|Publication number||US8017311 B2|
|Application number||US 11/856,650|
|Publication date||Sep 13, 2011|
|Filing date||Sep 17, 2007|
|Priority date||Oct 4, 2002|
|Also published as||US7270946, US20040067480, US20080070302|
|Publication number||11856650, 856650, US 8017311 B2, US 8017311B2, US-B2-8017311, US8017311 B2, US8017311B2|
|Inventors||Kelvin G. M. Brockbank, Lia H. Campbell, Kelly M. Ratcliff, Kristy A. Sarver|
|Original Assignee||Organ Recovery Systems, Inc.|
|Export Citation||BiBTeX, EndNote, RefMan|
|Patent Citations (16), Non-Patent Citations (21), Classifications (9), Legal Events (1)|
|External Links: USPTO, USPTO Assignment, Espacenet|
This is a Division of application Ser. No. 10/670,724 filed Sep. 26, 2003, which claims the benefit of U.S. Provisional Application No. 60/415,777 filed Oct. 4, 2002. The disclosure of each of the prior applications is hereby incorporated by reference in its entirety.
The U.S. Government has a paid-up license in this invention and the right in limited circumstances to require the patent owner to license others on reasonable terms as provided by the terms of cooperative agreement No. 70NANB1H3008 awarded by the National Institute of Standards and Technology (NIST).
1. Field of Invention
The invention relates to the field of cell, tissue and organ preservation. More specifically, the invention relates to a method for treatment of cellular materials with sugars prior to preservation in an effort to enhance cell survival post-preservation. This is particularly important because the sugars, such as trehalose and sucrose, are not cytotoxic to cells and therefore may not have to be removed before living, natural or man-made cellular materials are transplanted into humans or animals.
2. Description of Related Art
Conventional approaches to cryopreservation that provide the cornerstone of isolated cell storage have not been successfully extrapolated to more complex natural, or engineered, multicellular tissues. Tissues are much more than simple aggregates of various cell types; they have a highly organized, often complex, structure that influences their response to freezing and thawing. Cryopreservation is a complex process of coupled heat and mass transfer generally executed under non-equilibrium conditions. Advances in the field were modest until the cryoprotective properties of glycerol and dimethyl sulfoxide (DMSO) were discovered in the mid 1900's.1,2 Many other cryoprotective agents (CPAs) have since been identified. Combinations of CPAs may result in additive or synergistic enhancement of cell survival by minimization of intracellular ice during freezing.3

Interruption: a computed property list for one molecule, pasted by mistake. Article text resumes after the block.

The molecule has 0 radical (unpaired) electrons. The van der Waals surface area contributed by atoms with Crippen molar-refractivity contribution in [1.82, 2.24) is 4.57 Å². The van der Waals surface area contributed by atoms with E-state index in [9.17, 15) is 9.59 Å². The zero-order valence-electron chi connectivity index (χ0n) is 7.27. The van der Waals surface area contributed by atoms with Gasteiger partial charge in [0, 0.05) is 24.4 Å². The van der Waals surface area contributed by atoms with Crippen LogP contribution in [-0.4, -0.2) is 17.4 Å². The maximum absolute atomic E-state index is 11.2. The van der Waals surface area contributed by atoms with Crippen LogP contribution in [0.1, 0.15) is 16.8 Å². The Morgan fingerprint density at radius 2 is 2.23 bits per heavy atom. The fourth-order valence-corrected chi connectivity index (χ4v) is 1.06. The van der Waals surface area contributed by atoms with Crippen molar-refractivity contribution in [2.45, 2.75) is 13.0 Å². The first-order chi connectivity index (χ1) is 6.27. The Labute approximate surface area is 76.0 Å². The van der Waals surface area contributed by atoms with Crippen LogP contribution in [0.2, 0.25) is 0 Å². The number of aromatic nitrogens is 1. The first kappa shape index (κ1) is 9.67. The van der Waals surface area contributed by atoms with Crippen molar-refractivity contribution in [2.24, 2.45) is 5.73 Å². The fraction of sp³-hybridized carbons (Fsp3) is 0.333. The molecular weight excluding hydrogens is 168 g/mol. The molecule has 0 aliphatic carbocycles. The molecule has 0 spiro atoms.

Restriction of the amount and size of extracellular ice crystal formation during cryopreservation can be achieved by using high concentrations of CPAs that promote amorphous solidification, known as vitrification, rather than crystallization.4 Vitrification is a relatively well understood physical process, but its application to the preservation of biological systems has not been without problems, since the high concentrations of CPAs necessary to facilitate vitrification are potentially toxic. To limit toxic effects, it is necessary to use the least toxic CPAs at the lowest concentrations that will still permit glass formation (at cooling rates that are practical for bulky mammalian tissues).4 Comparison of the effects of vitrification and conventional frozen cryopreservation upon venous contractility demonstrate that vitrification is superior to conventional cryopreservation methods for tissues.4 However, both vitrification and conventional freezing methods have their place in the cryopreservation of cellular materials.
However, both conventional freezing and vitrification approaches to preservation have limitations. First, both of these technologies require low temperature storage and transportation conditions. Neither can be stored above their glass transition temperature for very long without significant risk of product damage due to ice formation and growth. Both technologies require competent technical support during the rewarming and CPA elution phase prior to product utilization. This is possible in a high technology surgical operating theater but not in a doctor's outpatient office or in third world environments. In contrast, theoretically, a dry product would have none of these issues because it should be stable at room temperature and rehydration should be feasible in a sterile packaging system.